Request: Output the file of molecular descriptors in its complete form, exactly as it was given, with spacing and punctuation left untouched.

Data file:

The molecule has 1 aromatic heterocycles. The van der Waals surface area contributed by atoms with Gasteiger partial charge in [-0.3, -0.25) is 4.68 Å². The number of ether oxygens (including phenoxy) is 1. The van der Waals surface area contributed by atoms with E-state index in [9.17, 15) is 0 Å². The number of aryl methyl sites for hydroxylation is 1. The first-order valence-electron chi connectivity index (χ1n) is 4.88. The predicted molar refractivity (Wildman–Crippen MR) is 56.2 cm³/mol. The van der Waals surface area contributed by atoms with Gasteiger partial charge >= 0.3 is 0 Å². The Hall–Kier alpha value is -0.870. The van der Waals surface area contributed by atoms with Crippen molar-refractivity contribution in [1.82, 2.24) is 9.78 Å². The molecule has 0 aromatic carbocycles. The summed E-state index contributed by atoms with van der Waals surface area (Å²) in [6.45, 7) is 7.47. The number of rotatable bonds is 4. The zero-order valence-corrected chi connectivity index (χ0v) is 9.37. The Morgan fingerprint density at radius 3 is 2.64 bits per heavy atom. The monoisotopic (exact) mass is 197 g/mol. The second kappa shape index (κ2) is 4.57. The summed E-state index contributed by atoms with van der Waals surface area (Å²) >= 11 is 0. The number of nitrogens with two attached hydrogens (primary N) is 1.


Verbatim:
The molecule has 1 aromatic heterocycles. The van der Waals surface area contributed by atoms with Gasteiger partial charge in [-0.3, -0.25) is 4.68 Å². The number of ether oxygens (including phenoxy) is 1. The van der Waals surface area contributed by atoms with E-state index in [9.17, 15) is 0 Å². The number of aryl methyl sites for hydroxylation is 1. The first-order valence-electron chi connectivity index (χ1n) is 4.88. The predicted molar refractivity (Wildman–Crippen MR) is 56.2 cm³/mol. The van der Waals surface area contributed by atoms with Gasteiger partial charge >= 0.3 is 0 Å². The Hall–Kier alpha value is -0.870. The van der Waals surface area contributed by atoms with Crippen molar-refractivity contribution in [1.82, 2.24) is 9.78 Å². The molecule has 0 aromatic carbocycles. The summed E-state index contributed by atoms with van der Waals surface area (Å²) in [6.45, 7) is 7.47. The number of rotatable bonds is 4. The zero-order valence-corrected chi connectivity index (χ0v) is 9.37. The Morgan fingerprint density at radius 3 is 2.64 bits per heavy atom. The monoisotopic (exact) mass is 197 g/mol. The second kappa shape index (κ2) is 4.57. The summed E-state index contributed by atoms with van der Waals surface area (Å²) >= 11 is 0. The number of nitrogens with two attached hydrogens (primary N) is 1.